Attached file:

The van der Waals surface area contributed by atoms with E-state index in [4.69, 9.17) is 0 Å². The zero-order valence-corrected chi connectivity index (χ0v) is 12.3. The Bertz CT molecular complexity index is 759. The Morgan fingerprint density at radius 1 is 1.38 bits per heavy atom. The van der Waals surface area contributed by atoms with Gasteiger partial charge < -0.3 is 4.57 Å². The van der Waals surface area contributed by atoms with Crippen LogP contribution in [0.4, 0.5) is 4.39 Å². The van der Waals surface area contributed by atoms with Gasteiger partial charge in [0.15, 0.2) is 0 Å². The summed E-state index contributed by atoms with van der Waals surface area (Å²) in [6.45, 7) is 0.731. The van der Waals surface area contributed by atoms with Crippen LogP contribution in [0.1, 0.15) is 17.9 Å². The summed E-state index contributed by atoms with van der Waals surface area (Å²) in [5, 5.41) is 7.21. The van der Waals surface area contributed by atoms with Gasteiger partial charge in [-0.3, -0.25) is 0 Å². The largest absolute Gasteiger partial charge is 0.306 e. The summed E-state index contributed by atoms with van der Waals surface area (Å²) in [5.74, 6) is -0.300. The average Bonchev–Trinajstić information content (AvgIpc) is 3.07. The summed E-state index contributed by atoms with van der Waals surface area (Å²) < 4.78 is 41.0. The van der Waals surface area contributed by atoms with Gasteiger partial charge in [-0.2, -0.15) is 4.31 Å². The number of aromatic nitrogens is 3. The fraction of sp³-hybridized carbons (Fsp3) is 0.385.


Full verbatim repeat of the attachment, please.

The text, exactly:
The van der Waals surface area contributed by atoms with E-state index in [4.69, 9.17) is 0 Å². The zero-order valence-corrected chi connectivity index (χ0v) is 12.3. The Bertz CT molecular complexity index is 759. The Morgan fingerprint density at radius 1 is 1.38 bits per heavy atom. The van der Waals surface area contributed by atoms with Gasteiger partial charge < -0.3 is 4.57 Å². The van der Waals surface area contributed by atoms with Crippen LogP contribution in [0.4, 0.5) is 4.39 Å². The van der Waals surface area contributed by atoms with Gasteiger partial charge in [0.15, 0.2) is 0 Å². The summed E-state index contributed by atoms with van der Waals surface area (Å²) in [6.45, 7) is 0.731. The van der Waals surface area contributed by atoms with Crippen LogP contribution in [0.1, 0.15) is 17.9 Å². The summed E-state index contributed by atoms with van der Waals surface area (Å²) in [5, 5.41) is 7.21. The van der Waals surface area contributed by atoms with Gasteiger partial charge in [-0.3, -0.25) is 0 Å². The largest absolute Gasteiger partial charge is 0.306 e. The summed E-state index contributed by atoms with van der Waals surface area (Å²) in [5.74, 6) is -0.300. The average Bonchev–Trinajstić information content (AvgIpc) is 3.07. The summed E-state index contributed by atoms with van der Waals surface area (Å²) < 4.78 is 41.0. The van der Waals surface area contributed by atoms with Gasteiger partial charge in [-0.2, -0.15) is 4.31 Å². The number of aromatic nitrogens is 3. The fraction of sp³-hybridized carbons (Fsp3) is 0.385.